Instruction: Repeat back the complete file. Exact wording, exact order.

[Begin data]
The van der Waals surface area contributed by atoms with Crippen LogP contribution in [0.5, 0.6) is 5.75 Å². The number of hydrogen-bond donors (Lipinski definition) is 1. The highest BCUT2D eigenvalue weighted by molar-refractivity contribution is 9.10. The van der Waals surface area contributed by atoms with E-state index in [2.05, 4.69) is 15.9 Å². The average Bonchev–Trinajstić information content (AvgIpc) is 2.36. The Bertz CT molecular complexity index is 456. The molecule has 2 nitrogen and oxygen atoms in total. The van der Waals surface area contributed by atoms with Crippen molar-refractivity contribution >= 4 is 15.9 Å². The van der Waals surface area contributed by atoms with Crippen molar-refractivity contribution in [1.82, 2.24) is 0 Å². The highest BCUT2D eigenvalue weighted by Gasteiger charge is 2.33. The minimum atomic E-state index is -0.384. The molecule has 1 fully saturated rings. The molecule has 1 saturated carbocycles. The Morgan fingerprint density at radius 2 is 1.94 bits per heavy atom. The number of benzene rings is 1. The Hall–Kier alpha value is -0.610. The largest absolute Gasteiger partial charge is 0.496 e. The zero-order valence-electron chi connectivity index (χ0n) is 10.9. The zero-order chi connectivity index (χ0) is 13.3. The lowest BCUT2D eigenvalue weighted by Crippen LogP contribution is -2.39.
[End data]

The van der Waals surface area contributed by atoms with Crippen LogP contribution in [0.5, 0.6) is 5.75 Å². The number of hydrogen-bond donors (Lipinski definition) is 1. The highest BCUT2D eigenvalue weighted by molar-refractivity contribution is 9.10. The van der Waals surface area contributed by atoms with E-state index in [2.05, 4.69) is 15.9 Å². The average Bonchev–Trinajstić information content (AvgIpc) is 2.36. The Bertz CT molecular complexity index is 456. The molecule has 2 nitrogen and oxygen atoms in total. The van der Waals surface area contributed by atoms with Crippen molar-refractivity contribution >= 4 is 15.9 Å². The van der Waals surface area contributed by atoms with Crippen molar-refractivity contribution in [1.82, 2.24) is 0 Å². The highest BCUT2D eigenvalue weighted by Gasteiger charge is 2.33. The minimum atomic E-state index is -0.384. The molecule has 1 fully saturated rings. The molecule has 1 saturated carbocycles. The Morgan fingerprint density at radius 2 is 1.94 bits per heavy atom. The number of benzene rings is 1. The Hall–Kier alpha value is -0.610. The largest absolute Gasteiger partial charge is 0.496 e. The zero-order valence-electron chi connectivity index (χ0n) is 10.9. The zero-order chi connectivity index (χ0) is 13.3. The lowest BCUT2D eigenvalue weighted by Crippen LogP contribution is -2.39.